36

I'm setting up an ASP.NET Core project on TeamCity. The binaries it builds crash on startup on other machines. The error message shows that it is looking for dlls in paths that only exist on the build server. DotPeek shows that there's an embedded resource file in the .exe called myproject.deps.json. In the targets section there, there are references to dlls using absolute paths. This means that ASP.NET Core binaries are only ever going to run on the machine on which they were built.

How do I fix this problem? What is this file, and how do I make it use relative paths? After some digging, it looks like the paths come from project.fragment.lock.json, which is a generated file. If I edit this to use relative paths, the file is just overwritten again. What generates this, and how can it be fixed, or stopped?

For those who asked, project.json looks like:

{
  "dependencies": {
    "CommandLineParser": "1.9.71",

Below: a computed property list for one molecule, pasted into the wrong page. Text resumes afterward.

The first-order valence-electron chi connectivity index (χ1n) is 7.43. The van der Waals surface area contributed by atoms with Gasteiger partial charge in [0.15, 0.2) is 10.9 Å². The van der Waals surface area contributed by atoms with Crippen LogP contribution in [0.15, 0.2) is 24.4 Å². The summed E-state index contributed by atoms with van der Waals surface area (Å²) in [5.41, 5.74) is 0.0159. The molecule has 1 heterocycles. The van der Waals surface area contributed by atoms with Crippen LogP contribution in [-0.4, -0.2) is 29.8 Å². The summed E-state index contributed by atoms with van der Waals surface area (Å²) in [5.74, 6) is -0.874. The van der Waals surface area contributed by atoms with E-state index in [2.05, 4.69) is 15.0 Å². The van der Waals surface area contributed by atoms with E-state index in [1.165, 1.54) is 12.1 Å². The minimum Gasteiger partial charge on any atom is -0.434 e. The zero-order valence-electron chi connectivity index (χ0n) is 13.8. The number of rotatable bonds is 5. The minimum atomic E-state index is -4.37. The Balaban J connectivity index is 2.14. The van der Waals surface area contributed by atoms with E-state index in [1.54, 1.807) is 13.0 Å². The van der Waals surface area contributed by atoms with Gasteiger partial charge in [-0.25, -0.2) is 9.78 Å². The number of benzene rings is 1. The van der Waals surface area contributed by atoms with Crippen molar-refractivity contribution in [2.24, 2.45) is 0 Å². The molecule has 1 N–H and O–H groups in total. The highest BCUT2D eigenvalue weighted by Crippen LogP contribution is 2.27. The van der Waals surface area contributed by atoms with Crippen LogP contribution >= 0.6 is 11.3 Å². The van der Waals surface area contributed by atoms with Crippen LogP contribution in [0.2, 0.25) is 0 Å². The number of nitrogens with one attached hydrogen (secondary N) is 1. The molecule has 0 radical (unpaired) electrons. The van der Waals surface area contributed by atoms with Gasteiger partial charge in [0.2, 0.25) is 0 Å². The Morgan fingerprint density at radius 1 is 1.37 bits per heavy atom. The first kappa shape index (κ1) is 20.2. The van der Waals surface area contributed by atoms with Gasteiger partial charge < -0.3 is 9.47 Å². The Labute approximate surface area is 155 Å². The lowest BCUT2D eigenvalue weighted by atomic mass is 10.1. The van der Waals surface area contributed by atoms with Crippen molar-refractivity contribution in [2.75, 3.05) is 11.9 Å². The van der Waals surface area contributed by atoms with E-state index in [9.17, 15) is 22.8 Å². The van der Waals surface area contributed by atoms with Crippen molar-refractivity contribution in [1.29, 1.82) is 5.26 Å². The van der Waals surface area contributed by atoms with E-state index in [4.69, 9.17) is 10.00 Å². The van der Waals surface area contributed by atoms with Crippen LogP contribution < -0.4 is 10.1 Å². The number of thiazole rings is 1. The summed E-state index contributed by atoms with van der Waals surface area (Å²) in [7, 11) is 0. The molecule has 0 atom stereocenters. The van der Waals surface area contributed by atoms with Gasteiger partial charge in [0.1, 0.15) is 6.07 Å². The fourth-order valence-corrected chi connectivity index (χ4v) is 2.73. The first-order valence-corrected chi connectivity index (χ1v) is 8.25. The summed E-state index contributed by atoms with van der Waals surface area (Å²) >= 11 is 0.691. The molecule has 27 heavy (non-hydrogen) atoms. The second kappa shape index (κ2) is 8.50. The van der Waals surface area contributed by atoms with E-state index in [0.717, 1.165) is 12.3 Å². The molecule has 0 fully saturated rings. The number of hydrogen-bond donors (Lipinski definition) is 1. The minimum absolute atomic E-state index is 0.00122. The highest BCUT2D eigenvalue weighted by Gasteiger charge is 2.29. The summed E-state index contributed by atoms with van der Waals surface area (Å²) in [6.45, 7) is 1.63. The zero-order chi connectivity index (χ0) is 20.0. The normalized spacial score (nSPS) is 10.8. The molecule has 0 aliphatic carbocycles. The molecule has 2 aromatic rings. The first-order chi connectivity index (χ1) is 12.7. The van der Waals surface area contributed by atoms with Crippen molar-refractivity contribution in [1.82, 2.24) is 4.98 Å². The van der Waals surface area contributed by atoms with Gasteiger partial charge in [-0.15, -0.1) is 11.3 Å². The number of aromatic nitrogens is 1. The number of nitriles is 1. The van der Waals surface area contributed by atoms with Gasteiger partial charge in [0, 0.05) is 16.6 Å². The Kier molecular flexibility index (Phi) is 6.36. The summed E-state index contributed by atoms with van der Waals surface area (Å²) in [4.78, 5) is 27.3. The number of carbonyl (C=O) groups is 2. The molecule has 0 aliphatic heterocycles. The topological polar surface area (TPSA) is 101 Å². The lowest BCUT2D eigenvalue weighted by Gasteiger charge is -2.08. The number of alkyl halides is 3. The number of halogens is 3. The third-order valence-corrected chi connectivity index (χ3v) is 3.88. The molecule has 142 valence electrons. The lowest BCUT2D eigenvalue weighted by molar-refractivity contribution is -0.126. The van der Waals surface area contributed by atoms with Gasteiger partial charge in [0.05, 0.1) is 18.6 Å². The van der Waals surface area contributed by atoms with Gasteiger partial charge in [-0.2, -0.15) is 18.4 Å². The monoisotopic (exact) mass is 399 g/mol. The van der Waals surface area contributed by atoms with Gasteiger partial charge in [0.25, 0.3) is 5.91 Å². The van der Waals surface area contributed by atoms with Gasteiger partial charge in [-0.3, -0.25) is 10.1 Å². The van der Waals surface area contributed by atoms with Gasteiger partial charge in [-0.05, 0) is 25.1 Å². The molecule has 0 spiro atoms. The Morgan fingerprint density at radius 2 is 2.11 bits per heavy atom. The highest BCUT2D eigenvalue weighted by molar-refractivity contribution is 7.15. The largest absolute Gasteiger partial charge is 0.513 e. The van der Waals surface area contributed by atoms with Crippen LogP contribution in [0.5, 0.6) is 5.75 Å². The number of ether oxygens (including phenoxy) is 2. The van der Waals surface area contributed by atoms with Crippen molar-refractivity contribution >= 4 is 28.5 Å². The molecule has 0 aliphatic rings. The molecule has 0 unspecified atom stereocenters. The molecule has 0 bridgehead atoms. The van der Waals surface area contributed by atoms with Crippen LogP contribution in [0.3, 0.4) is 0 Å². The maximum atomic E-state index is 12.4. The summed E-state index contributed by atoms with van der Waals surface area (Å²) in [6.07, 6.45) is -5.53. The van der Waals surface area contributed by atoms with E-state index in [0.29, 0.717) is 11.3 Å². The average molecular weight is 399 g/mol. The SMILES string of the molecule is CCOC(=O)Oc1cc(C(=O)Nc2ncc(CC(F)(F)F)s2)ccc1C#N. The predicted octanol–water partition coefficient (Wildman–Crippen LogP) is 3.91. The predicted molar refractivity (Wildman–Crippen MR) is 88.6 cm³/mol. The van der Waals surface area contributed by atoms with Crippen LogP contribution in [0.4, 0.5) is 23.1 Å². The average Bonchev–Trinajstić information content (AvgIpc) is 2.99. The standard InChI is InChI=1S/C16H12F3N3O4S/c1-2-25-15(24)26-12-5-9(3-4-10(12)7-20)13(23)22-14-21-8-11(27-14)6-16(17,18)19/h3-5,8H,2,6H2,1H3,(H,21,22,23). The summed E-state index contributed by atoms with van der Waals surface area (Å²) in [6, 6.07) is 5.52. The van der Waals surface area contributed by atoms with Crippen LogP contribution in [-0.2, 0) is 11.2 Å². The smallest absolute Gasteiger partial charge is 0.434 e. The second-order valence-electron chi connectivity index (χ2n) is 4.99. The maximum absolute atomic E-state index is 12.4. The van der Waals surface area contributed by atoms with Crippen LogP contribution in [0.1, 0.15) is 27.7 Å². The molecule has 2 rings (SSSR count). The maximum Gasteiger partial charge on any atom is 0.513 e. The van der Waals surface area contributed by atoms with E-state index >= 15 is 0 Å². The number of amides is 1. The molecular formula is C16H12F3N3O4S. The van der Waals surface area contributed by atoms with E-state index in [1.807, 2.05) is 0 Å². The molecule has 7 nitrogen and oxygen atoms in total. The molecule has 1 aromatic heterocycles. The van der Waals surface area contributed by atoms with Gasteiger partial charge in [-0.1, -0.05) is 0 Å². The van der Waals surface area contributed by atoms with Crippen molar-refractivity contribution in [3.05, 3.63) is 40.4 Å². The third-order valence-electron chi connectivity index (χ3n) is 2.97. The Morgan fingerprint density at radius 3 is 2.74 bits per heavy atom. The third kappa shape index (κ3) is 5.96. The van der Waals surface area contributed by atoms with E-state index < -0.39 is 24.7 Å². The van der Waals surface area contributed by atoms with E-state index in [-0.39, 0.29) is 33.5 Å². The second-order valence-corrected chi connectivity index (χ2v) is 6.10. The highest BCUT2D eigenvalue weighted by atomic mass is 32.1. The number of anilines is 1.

"Microsoft.AspNetCore.Mvc": "1.0.0",
    "Microsoft.AspNetCore.Server.IISIntegration": "1.0.0",
    "Microsoft.AspNetCore.Server.Kestrel": "1.0.0",
    "Microsoft.Extensions.Configuration.EnvironmentVariables": "1.0.0",
    "Microsoft.Extensions.Configuration.FileExtensions": "1.0.0",
    "Microsoft.Extensions.Configuration.Json": "1.0.0",
    "Microsoft.Extensions.Logging": "1.0.0",
    "Microsoft.Extensions.Logging.Console": "1.0.0",
    "Microsoft.Extensions.Logging.Debug": "1.0.0",
    "Microsoft.Extensions.Options.ConfigurationExtensions": "1.0.0",
    "System.Configuration.Abstractions": "1.0.0"
  },

  "tools": {
    "Microsoft.AspNetCore.Server.IISIntegration.Tools": "1.0.0-preview2-final"
  },

  "frameworks": {
    "net461": {
      "dependencies": {
        "Company.Common": {
          "target": "project"
        },
        "Company.Integration": {
          "target": "project"
        },
        "Company.Functions": {
          "target": "project"
        },
        "Company.Utils": {
          "target": "project"
        }
      }
    }
  },

  "buildOptions": {
    "emitEntryPoint": true,
    "preserveCompilationContext": true
  },

  "publishOptions": {
    "include": [
      "wwwroot",
      "Views",
      "Areas/**/Views",
      "appsettings.json",
      "web.config"
    ]
  },

  "scripts": {
    "postpublish": [ "dotnet publish-iis --publish-folder %publish:OutputPath% --framework %publish:FullTargetFramework%" ]
  }
}
  • Those absolute path references are to third party libraries? – Evk Dec 1 '16 at 15:10
  • @Evk Some of them, others are references to in house libraries. – TarkaDaal Dec 1 '16 at 15:12